Manila: Twenty-eight people died in several landslides in central Luzon due to monsoon rains triggered by Typhoon Usagi that left for southern China. It also resulted in flooded national highways and major streets in northern Luzon, Metro Manila and southern Luzon, sources said.

“Some of our employees spent the night on rooftops because of relentless floods that reached up to the second floor,” Armie Llamas, public relations officer of the Subic Bay Metropolitan Authority (SBMA), said. Several SBMA workers narrated tales of woes such as bringing children, pets and old people to the rooftop of buildings as water levels rose, Llamas said.

“The whole of Subic remained isolated because of the floods. Those on rooftops were not rescued immediately,” Llamas said, adding that water kept rising in flooded areas as the rains have not stopped.

“Power outages also occurred in far-flung villages, making flooded areas more isolated, and people there hungry and cold,” she said.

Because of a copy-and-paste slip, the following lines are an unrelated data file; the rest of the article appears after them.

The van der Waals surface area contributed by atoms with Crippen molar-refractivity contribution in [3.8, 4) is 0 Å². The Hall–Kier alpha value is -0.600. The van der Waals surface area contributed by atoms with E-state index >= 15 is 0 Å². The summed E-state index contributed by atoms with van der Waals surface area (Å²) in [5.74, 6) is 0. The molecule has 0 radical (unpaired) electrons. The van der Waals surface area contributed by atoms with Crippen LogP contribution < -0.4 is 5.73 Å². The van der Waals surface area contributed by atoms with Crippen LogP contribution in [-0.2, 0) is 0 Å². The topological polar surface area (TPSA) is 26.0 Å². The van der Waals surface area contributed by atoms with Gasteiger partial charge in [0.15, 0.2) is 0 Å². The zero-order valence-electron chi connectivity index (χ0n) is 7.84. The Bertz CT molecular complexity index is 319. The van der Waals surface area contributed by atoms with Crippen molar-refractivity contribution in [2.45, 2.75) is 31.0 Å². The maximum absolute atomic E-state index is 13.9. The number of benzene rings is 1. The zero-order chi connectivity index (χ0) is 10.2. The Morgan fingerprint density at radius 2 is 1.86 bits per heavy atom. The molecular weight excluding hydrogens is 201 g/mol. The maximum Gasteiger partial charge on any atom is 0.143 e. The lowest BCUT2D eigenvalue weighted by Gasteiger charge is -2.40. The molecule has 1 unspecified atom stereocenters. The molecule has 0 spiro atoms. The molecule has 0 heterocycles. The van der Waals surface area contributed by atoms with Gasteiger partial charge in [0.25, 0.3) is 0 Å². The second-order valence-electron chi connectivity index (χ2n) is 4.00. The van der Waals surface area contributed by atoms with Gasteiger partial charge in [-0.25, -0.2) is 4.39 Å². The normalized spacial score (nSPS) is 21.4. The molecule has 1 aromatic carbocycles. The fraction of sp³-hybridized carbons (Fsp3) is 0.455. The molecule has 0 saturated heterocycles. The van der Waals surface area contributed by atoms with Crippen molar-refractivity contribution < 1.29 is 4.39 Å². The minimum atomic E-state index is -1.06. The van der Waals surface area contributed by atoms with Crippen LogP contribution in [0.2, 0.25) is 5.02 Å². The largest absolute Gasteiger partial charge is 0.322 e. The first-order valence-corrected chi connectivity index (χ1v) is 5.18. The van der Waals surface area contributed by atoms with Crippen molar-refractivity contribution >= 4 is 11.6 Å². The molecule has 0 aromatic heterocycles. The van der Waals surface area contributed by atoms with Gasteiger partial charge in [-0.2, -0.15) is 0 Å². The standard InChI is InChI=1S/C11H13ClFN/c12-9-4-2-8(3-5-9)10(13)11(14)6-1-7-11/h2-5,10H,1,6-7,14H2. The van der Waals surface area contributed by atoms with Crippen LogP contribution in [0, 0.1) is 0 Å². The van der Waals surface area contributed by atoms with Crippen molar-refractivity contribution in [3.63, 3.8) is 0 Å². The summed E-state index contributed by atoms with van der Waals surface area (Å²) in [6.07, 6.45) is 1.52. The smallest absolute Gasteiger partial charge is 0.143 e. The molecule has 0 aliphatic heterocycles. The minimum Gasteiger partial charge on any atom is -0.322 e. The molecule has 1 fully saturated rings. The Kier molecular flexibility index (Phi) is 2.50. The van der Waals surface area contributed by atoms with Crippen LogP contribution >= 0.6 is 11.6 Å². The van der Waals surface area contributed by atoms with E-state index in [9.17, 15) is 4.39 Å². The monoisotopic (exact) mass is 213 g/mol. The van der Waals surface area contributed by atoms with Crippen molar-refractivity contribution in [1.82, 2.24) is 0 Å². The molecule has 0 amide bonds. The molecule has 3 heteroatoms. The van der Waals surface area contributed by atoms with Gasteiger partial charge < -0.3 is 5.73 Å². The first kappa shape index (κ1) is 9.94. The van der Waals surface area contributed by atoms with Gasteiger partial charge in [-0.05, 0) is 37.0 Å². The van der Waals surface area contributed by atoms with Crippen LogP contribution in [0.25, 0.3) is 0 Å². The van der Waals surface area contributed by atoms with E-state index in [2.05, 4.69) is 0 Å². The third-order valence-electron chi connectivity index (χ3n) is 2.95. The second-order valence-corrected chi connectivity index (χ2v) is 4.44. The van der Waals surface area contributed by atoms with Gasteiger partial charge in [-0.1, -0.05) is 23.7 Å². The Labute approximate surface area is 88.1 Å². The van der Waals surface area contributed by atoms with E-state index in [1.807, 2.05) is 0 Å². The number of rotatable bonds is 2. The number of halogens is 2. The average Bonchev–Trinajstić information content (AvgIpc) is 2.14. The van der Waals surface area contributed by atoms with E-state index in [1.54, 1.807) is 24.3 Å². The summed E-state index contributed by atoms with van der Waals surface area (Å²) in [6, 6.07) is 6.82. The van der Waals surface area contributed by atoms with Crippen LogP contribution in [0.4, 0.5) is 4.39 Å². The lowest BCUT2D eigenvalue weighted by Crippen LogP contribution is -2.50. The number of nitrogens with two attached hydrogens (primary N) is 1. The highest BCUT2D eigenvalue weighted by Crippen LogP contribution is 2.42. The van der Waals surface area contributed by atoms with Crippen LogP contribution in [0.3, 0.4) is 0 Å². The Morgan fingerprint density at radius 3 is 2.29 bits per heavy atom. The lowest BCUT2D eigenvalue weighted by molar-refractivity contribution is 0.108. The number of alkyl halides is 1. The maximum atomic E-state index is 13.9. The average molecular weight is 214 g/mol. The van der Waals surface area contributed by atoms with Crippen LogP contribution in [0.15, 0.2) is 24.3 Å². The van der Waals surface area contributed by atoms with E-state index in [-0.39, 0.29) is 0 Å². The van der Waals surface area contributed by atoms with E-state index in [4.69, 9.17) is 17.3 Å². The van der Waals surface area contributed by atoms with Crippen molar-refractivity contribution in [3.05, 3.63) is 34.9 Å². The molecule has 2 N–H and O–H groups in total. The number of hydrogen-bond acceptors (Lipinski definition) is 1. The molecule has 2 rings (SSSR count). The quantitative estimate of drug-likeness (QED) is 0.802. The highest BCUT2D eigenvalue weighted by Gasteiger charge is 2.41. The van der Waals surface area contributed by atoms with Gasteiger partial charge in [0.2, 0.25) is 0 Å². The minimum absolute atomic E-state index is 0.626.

The National Disaster Risk Reduction and Management Council’s (NDRRMC) regional office called for rescue assistance from several line agencies and the local government in the form of inflatable boats, relief goods and rescuers in Zambales, Undersecretary Eduardo del Rosario, NDRRMC head, said.

Radio reports said that residents in Subic used ropes to help people cross from flooded areas to safer grounds.

Schools, offices and commercial areas, including hotels and entertainment centres, were closed in Subic, the local government said, adding that roads and bridges were also damaged.

Metro Manila, 80 kilometres south of Subic, remained dark and its streets flooded, prompting officials to close offices and schools. Streets leading to Makati City, the financial district, were also flooded.

In suburban Quezon City, slum areas established illegally on riverbanks were inundated. Parts of Cavite and Laguna in southern Luzon were also flooded. Several dams in northern Luzon reported reaching critical levels.

Typhoon Usagi (also known as Odette) has flooded northern and central Luzon as it traversed almost 900 kilometres from the eastern to the western areas of northern Luzon, for seven days starting September 16.

“Heavy monsoon rains with wide radius, estimated at 500 kilometres, became relentless starting Sunday as Typhoon Usagi reached China’s Guandong province,” the weather station said.

Usagi never made a landfall in northern Luzon, but its damage was wide-ranging.

Some 21 storms enter the Philippines every year starting June.